Unless you’ve been living under a rock for the last year, it can’t have escaped your notice that being vegan, vegetarian or at least mostly meat-free has been big news. Eschewing meat in favour of veggie alternatives has also been huge in the recipe book business, and glamorous protagonists include (Deliciously) Ella Woodward and Madeline Shaw.
But could you take the plunge, and should you, even if you could? I’m often asked by friends, family and clients, and here is my view:
People become vegan or vegetarians for many reasons, including health, religion, concerns about animal welfare, or a desire to eat in a way that avoids excessive use of environmental resources. Others follow a largely vegetarian diet because they can't afford to eat much meat.
Becoming a vegetarian has become more appealing and accessible, thanks to the year-round availability of fresh produce, more vegetarian dining options, and the growing culinary influence of cultures with largely plant-based diets. Plus an awful lot of media coverage.
A number of scientific studies have shown that going meat-free has definite benefits (see below). However, a vegetarian diet isn’t necessarily healthy.
A diet of sugary, fizzy drinks, pizza and cake is technically vegetarian. For health, just like any other diet, it is important to focus on eating a rainbow of vegetables, balanced sources of protein (see below), smaller amounts of starchy carbohydrates like rice, pasta, bread and potatoes, and healthy fats like those found in oily fish, nuts, seeds and avocados.
You can get many of the health benefits of being vegetarian without going all the way. A Mediterranean diet, for example, features a greater emphasis on plant foods with more limited use of meat and associated with longer life and reduced risk of chronic illness.
If you don't want to become a complete vegetarian, you can steer your diet in that direction with a few simple substitutions, such as plant-based sources of protein instead of meat a couple of times a week.
Although, strictly speaking, vegetarians do not eat any meat, poultry, fish or seafood at all, some people go part the way towards being vegetarian and call themselves vegetarian, so let’s get really clear on the distinctions…
Is Going Vegetarian Healthier?
Compared with meat eaters, vegetarians tend to eat less saturated fat and cholesterol, and more vitamins C and E, dietary fibre, folic acid, potassium, magnesium, and phytochemicals (plant chemicals), such as carotenoids and flavonoids.
As a result, they tend to have lower total and LDL (bad) cholesterol, lower blood pressure, and lower body mass index (BMI), all of which are associated with longevity and a reduced risk for many chronic diseases.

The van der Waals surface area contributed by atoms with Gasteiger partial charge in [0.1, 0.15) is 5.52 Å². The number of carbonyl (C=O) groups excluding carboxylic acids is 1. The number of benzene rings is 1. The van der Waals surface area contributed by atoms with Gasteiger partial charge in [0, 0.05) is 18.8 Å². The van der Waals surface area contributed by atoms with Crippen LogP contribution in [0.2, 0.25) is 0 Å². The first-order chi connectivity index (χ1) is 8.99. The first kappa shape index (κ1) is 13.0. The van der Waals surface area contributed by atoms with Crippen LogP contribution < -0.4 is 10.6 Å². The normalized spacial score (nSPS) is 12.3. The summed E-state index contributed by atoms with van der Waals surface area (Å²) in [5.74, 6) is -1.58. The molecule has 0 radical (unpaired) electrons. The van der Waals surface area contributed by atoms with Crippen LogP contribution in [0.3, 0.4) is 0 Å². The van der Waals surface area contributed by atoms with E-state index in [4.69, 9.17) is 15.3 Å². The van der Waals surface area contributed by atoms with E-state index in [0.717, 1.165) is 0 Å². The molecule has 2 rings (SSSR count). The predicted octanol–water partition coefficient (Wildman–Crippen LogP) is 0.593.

However, we now know that eating saturated fat and cholesterol neither leads to heart disease nor an increase in cholesterol levels. The good results vegetarians and vegans have with heart health may simply be due to the fact that they have a much healthier diet than the average person on the Western diet, they are better informed about nutrition and particularly for vegans much junk is off the menu (as much of it contains dairy or egg).
Vegetarians and vegans are also less likely to smoke or drink excessively and are likely to take more exercise. These factors, too, are life preserving.
A huge number of studies point to eating more fruit and veg to reduce the risk of developing certain cancers. And, if you stop eating red meat (whether or not you become a vegetarian), you'll eliminate a risk factor for colon cancer. It's not clear whether avoiding all animal products reduces the risk further.
Some women worry they won’t get enough calcium to support bone health if they don’t eat dairy. Women would have to get their calcium from vegetables like bok choy, broccoli, Chinese cabbage, spring greens, and kale. Tofu and sesame seed (incl. tahini) are great sources of calcium.
People who follow a vegetarian diet (and especially a vegan diet) may be at risk of getting insufficient vitamin D and vitamin K, both needed for bone health. Although green leafy vegetables contain some vitamin K, vegans may also need to rely on fortified foods, including some types of soy milk, rice milk, organic orange juice, and breakfast cereals. They may also want to consider taking a vitamin D supplement.
The biggest problem for vegans is a lack of vitamin B12 as there are zero plant sources for it. It has to be supplemented or come from fortified foods.
Diets that include no fish or eggs are low in EPA and DHA. Your body can convert ALA in plant foods to EPA and DHA, but not very efficiently. Vegans can get DHA from algae supplements, which increase blood levels of DHA as well as EPA. Good ALA sources include flaxseed, walnuts, rapeseed oil, and soy.
Becoming a vegetarian or vegan is very much a personal choice, but one thing is clear, we would all benefit from increasing the number of vegetables (and fruit) in our diets. They contain an array of life-enhancing plant chemicals, vitamins and minerals that help in the fight against disease.
They fill you up by activating the satiety hormone leptin, they make it easier to eliminate waste via the colon and, they help mop up excess hormones in the body, making them essential in the detoxification process.
How can you squeeze an extra portion into your diet today?
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